U.S. High-Skilled Immigration, Innovation, and Entrepreneurship: Empirical Approaches and Evidence
High-skilled immigrants are a very important component of U.S. innovation and entrepreneurship. Immigrants account for roughly a quarter of U.S. workers in these fields, and they have a similar contribution in terms of output measures like patents or firm starts. This contribution has been rapidly growing over the last three decades. In terms of quality, the average skilled immigrant appears to be better trained to work in these fields, but conditional on educational attainment of comparable quality to natives. The exception to this is that immigrants have a disproportionate impact among the very highest achievers (e.g., Nobel Prize winners). Studies regarding the impact of immigrants on natives tend to find limited consequences in the short-run, while the results in the long-run are more varied and much less certain. Immigrants in the United States aid business and technology exchanges with their home countries, but the overall effect that the migration has on the home country remains unclear. We know very little about return migration of workers engaged in innovation and entrepreneurship, except that it is rapidly growing in importance.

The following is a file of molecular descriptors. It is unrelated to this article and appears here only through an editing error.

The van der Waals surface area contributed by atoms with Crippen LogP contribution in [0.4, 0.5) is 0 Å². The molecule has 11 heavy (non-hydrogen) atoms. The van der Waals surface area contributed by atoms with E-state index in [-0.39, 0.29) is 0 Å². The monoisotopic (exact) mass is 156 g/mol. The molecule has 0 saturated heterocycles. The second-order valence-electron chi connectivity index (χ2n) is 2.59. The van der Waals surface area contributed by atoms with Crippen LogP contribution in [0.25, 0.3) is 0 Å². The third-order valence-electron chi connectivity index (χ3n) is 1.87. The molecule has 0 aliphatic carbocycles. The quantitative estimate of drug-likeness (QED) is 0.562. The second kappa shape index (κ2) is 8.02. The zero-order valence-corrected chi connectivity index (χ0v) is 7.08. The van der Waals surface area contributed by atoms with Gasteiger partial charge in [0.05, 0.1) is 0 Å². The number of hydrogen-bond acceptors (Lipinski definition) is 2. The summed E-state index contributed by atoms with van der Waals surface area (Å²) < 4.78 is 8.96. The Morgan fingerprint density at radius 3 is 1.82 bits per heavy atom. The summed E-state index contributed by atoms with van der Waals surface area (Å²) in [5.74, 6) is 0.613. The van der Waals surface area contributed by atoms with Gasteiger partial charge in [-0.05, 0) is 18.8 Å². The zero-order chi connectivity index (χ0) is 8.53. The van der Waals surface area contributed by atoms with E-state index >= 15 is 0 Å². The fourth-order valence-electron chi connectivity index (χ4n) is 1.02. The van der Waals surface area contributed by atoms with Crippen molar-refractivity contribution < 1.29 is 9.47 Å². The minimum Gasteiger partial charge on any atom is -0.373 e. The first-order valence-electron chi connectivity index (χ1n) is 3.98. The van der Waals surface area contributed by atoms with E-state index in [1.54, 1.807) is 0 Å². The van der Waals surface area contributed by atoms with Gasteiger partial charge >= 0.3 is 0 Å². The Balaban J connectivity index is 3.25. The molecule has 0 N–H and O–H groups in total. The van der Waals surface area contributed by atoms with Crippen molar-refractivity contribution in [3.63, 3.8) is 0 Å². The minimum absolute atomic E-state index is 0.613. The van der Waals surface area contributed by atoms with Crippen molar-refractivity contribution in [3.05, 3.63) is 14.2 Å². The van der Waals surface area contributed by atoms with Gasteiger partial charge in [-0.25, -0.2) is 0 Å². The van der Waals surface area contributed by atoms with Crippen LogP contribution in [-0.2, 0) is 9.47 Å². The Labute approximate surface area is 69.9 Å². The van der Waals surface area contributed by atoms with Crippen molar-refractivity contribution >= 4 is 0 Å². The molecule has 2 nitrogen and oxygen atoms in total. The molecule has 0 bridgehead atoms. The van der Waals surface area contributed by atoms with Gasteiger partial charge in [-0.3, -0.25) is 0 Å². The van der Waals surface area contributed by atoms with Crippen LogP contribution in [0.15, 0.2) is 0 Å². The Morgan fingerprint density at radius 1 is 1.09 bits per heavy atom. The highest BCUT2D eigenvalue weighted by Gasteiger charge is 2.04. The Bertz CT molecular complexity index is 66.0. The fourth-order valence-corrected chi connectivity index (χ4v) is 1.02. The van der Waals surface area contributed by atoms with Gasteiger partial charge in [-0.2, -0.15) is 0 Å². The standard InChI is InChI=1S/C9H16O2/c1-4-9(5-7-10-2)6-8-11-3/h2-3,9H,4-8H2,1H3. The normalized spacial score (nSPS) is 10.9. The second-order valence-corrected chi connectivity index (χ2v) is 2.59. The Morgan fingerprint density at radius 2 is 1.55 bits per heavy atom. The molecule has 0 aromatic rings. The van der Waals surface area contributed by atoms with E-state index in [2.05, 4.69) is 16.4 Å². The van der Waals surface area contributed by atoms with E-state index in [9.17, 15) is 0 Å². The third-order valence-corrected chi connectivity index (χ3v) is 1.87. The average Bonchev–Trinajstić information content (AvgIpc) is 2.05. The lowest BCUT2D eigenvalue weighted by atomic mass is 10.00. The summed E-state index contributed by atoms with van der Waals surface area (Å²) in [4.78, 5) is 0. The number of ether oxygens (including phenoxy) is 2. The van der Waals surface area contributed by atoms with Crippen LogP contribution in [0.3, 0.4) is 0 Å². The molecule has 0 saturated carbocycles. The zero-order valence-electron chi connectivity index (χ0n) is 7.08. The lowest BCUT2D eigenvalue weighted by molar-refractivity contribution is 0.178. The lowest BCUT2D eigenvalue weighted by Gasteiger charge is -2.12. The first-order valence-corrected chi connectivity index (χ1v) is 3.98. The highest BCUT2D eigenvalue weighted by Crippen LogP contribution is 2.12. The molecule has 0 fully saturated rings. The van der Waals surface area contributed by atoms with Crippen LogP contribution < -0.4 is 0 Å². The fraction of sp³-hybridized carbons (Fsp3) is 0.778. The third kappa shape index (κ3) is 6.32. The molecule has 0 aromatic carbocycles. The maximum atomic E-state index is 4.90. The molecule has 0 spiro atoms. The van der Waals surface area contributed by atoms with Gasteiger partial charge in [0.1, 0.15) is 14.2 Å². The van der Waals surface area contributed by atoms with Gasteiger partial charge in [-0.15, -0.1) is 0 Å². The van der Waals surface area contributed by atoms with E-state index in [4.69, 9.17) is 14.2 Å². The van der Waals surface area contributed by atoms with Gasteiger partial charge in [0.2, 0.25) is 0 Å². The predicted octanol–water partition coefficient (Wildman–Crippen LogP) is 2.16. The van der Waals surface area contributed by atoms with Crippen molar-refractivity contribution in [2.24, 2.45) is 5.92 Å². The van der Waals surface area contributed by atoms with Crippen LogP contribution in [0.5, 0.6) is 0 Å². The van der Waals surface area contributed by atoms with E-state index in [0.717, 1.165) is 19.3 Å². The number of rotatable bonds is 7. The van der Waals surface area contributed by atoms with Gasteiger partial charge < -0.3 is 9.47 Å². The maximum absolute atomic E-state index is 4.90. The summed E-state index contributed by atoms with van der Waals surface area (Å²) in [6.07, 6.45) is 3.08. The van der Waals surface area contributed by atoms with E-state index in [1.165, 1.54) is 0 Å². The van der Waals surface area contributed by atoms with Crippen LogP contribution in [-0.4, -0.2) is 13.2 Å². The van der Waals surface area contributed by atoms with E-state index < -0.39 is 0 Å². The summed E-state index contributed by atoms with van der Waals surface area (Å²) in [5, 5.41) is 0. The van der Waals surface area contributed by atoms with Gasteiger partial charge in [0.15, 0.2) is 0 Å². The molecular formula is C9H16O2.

Comments are appreciated and can be sent to email@example.com. The original version of this paper was prepared for the World Intellectual Property Organisation (WIPO) Experts Meeting on "Intellectual Property, the International Mobility of Knowledge Workers and the Brain Drain" (April 2013, Geneva). WIPO provided an honorarium for the preparation and presentation of this paper. I am grateful to Jinyoung Kim, Christiane Kuptsch, Carsten Fink, Ernest Miguelez, and WIPO conference participants for their comments and suggestions. The views expressed herein are those of the author and do not necessarily reflect the views of the National Bureau of Economic Research.
in "The International Mobility of Talent and Innovation New Evidence and Policy Implications," June 2017, pp 193-221